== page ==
Non-obvious name bindings

Emile van Sebille emile at fenx.com
Mon Nov 5 14:13:26 CET 2001


----- Original Message -----
From: "Kerim Borchaev" <warkid at storm.ru>
Newsgroups: comp.lang.python
Sent: Monday, November 05, 2001 4:49 AM
Subject: Non-obvious name bindings


> Hello!
>
>   It seemed that it was my failure of understanding python but the
>   fact that introducing variable in list comprehension binds it to
>   functions scope(as every declaration means to?) is not really
>   obvious.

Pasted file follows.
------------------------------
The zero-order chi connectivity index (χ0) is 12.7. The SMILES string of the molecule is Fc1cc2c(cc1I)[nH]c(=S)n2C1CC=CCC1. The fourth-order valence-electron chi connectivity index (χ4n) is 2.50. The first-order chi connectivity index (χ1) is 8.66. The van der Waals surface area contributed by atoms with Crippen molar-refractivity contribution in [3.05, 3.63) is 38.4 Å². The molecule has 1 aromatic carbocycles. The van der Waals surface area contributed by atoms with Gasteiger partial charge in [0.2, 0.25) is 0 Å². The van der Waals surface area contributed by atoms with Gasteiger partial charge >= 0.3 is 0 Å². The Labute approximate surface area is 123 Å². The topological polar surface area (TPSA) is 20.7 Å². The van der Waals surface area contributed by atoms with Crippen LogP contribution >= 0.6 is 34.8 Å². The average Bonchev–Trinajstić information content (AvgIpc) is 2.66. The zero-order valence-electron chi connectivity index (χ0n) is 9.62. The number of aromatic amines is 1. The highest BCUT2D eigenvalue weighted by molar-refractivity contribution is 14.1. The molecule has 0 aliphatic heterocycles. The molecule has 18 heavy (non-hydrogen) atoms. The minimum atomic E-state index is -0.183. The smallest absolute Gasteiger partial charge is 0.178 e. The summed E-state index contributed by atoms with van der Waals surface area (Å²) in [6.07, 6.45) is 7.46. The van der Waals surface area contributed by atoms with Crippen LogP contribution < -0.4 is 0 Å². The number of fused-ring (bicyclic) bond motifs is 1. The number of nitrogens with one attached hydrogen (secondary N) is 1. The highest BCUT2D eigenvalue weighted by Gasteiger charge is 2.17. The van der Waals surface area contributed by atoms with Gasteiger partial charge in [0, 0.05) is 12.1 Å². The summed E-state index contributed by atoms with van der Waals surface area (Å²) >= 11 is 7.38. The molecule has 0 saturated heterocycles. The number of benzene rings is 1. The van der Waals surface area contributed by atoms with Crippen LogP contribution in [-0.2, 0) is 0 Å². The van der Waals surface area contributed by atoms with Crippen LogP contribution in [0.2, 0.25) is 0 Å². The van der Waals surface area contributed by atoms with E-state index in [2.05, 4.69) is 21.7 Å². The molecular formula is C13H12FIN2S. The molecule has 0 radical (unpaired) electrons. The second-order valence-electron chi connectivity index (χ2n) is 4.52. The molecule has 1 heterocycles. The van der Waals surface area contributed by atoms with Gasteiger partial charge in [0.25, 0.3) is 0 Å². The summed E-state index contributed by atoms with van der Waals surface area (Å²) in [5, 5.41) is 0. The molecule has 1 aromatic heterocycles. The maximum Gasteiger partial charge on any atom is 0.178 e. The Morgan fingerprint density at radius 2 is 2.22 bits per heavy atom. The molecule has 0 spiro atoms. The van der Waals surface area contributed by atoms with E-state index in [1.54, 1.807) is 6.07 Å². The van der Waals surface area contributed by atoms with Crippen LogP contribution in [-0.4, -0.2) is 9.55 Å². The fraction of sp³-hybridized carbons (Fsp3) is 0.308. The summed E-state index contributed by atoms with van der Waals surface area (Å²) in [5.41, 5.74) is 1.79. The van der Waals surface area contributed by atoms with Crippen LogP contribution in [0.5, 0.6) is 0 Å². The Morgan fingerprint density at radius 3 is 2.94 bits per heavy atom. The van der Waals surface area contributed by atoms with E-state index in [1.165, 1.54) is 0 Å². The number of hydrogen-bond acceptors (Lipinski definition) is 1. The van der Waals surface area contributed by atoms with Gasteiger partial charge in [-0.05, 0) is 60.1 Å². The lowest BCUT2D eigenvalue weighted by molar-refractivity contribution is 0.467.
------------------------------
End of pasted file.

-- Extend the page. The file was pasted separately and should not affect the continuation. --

>
>   I mean this:
>
> >>> [e for e in ['exists']]
> ['exists']
> >>> e
> 'exists'
>
>   And I'm still confused - those "temporary" variables declaration
>   looks so "innocent", and in most cases (in every case for list
>   comprehensions I guess?) it's everyones intension not to use this
>   variable somewhere outside the loop.
>
>   What are your thoughts?

If you look at the structure as shorthand for a for loop and list.append it
may make more sense:

>>> [e for e in 'exists']
['e', 'x', 'i', 's', 't', 's']
>>> e
's'

>>> for e in 'exists':
 print e,
e x i s t s
>>> e
's'

HTH,

Emile van Sebille
emile at fenx.com

---------





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